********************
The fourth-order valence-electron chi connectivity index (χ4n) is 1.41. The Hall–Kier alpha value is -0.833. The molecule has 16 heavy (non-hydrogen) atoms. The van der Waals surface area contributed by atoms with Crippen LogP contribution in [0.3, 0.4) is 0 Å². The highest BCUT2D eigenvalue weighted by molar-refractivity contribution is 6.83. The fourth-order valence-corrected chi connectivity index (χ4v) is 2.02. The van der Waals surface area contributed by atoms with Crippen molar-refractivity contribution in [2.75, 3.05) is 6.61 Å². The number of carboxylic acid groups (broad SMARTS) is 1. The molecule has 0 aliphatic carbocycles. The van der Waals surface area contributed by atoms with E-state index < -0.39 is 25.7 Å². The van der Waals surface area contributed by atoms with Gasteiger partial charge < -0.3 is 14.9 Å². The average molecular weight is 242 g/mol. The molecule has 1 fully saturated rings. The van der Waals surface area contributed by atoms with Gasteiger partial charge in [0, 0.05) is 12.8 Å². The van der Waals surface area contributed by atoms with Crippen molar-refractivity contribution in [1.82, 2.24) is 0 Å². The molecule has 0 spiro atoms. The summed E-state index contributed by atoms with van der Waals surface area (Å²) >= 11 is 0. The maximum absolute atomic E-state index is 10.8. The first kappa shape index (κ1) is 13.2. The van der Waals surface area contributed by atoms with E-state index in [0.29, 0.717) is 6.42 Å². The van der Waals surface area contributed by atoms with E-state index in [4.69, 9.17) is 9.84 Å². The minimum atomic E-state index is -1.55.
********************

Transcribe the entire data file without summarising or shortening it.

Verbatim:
The fourth-order valence-electron chi connectivity index (χ4n) is 1.41. The Hall–Kier alpha value is -0.833. The molecule has 16 heavy (non-hydrogen) atoms. The van der Waals surface area contributed by atoms with Crippen LogP contribution in [0.3, 0.4) is 0 Å². The highest BCUT2D eigenvalue weighted by molar-refractivity contribution is 6.83. The fourth-order valence-corrected chi connectivity index (χ4v) is 2.02. The van der Waals surface area contributed by atoms with Crippen molar-refractivity contribution in [2.75, 3.05) is 6.61 Å². The number of carboxylic acid groups (broad SMARTS) is 1. The molecule has 0 aliphatic carbocycles. The van der Waals surface area contributed by atoms with E-state index < -0.39 is 25.7 Å². The van der Waals surface area contributed by atoms with Gasteiger partial charge < -0.3 is 14.9 Å². The average molecular weight is 242 g/mol. The molecule has 1 fully saturated rings. The van der Waals surface area contributed by atoms with Gasteiger partial charge in [0, 0.05) is 12.8 Å². The van der Waals surface area contributed by atoms with Crippen molar-refractivity contribution in [1.82, 2.24) is 0 Å². The molecule has 0 spiro atoms. The summed E-state index contributed by atoms with van der Waals surface area (Å²) >= 11 is 0. The maximum absolute atomic E-state index is 10.8. The first kappa shape index (κ1) is 13.2. The van der Waals surface area contributed by atoms with E-state index in [0.29, 0.717) is 6.42 Å². The van der Waals surface area contributed by atoms with E-state index in [4.69, 9.17) is 9.84 Å². The minimum atomic E-state index is -1.55.